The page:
Expanded Vision of Genealogy 2.0

Tuesday, 11 Sep 2007 | by Mark Tucker

Is Genealogy 2.0 simply the application of Web 2.0 to genealogy or is it a separate wave of innovation in genealogy software?  The version number “2.0″ has been applied to the web and genealogy to indicate a “new release” or “major upgrade” to the way things were done before.  This article discusses Web 2.0, Genealogy 2.0, and something I call Web 2.0+Gen. 

  

  

Web 2.0

The term Web 2.0 has been around since 2004 and is defined by wikipedia as the:

“perceived second generation of web-based communities and hosted services — such as social-networking sites, wikis and folksonomies — which aim to facilitate collaboration and sharing between users”

There is much debate over the definition of Web 2.0 and what makes a website “Web 2.0″.  According to SEOmoz.org, some of the defining characteristics of Web 2.0 are:

  • User generated and/or user influenced content
  • Applications that use the Web (versus the desktop) as a platform, in innovative ways
  • Similar visual design and shared functional languages
  • Leveraging of popular trends, including blogging, social tagging, wikis, and peer-to-peer sharing
  • Inclusion of emerging web technologies like RSS, AJAX, APIs (and accompanying mashups), Ruby on Rails and others
  • Open source or sharable/editable frameworks in the form of user-oriented “create your own” APIs

Web 2.0 links:

Sample Sites:

  

  

Genealogy 2.0

When I search the internet for “genealogy 2.0″, I get a number of sites that talk about the application of Web 2.0 to genealogy.  These sites mention social networking and collaboration as key components of Genealogy 2.0.  One blog, The Plog: Pytlewski Log, states:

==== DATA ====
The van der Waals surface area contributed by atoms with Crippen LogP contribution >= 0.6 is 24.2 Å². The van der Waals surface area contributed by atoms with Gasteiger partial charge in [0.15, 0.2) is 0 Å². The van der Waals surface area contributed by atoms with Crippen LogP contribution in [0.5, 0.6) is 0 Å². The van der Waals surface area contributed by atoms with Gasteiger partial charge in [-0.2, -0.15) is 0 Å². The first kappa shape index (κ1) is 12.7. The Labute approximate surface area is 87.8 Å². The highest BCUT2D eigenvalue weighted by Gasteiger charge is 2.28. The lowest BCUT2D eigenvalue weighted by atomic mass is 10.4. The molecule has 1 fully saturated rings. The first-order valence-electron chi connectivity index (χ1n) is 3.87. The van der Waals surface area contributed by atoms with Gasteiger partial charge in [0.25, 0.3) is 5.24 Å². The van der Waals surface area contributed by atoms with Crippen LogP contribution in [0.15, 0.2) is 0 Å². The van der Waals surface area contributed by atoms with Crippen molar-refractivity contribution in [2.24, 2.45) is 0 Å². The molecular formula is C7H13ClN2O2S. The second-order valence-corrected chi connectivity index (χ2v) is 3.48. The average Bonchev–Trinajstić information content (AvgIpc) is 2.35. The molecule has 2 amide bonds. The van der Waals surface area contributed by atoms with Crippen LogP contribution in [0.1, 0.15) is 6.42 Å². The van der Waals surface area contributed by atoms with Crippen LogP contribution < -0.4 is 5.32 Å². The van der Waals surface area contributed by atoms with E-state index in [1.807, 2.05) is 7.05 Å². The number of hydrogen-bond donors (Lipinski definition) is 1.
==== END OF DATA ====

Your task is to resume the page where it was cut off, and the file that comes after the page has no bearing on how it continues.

“traditionally genealogy 2.0 has only referred to the new internet based applications that are changing the way we collaborate as a genealogical community”

My view of Genealogy 2.0 is broader than Web 2.0 genealogy application or what I term, Web 2.0+Gen.  Maybe it is because I have developed both web applications and Windows client applications.  Maybe it is because I see so many areas for improvement and innovation in genealogy software and I don’t want to wait around for Genealogy 2.5 or 3.0.  Or maybe it is just the developer in me that wants to avoid tight coupling. But pairing Genealogy 2.0 with Web 2.0 excludes genealogy software that is not web-based.  It also seems to focus too much on what Web 2.0 is and not what Genealogy 2.0 could be.

Genealogy 2.0 links:

Sample Sites:

  

  

Expanded View of Genealogy 2.0

Many of these ideas are not new, but have been in the genealogy community for years.  The time is ripe for them to materialize as software that will aid genealogists and family historians to do things that they have never been able to easily do before. 

An expanded view of Genealogy 2.0 includes the following characteristics:

  • Social networking 
  • Collaboration during research, analysis, and conclusions
  • More than just sharing data and results
  • Supports sources, information, evidence, and conclusions
  • Document-centered data collection
  • Standardized source citation (see Evidence Explained)
  • Source citation as data not text
  • Source provenance
  • Information extraction
  • Evidence evaluation and weight
  • Conclusion recording
  • Online data backup
  • Community of researchers
  • Online data storage or peer-to-peer offline storage
  • Data linking and layering, not merging
  • Expanded to include not only web-based applications but also desktop and mobile
  • Modernizing of GEDCOM or replacement with XML-based format
  • The ability to not do anything with genealogy for a year and then start right where I left off without any loss of information or momentum

Now the last point may just be my own personal wish list item, but if  a Genealogy 2.0 application included a place to put everthing and kept track of what I have done and what else needs to be done then it would be much easier to continue where I left off.

Genealogy 2.0 Expanded links:

I look forward to your comments and ideas about Genealogy 2.0.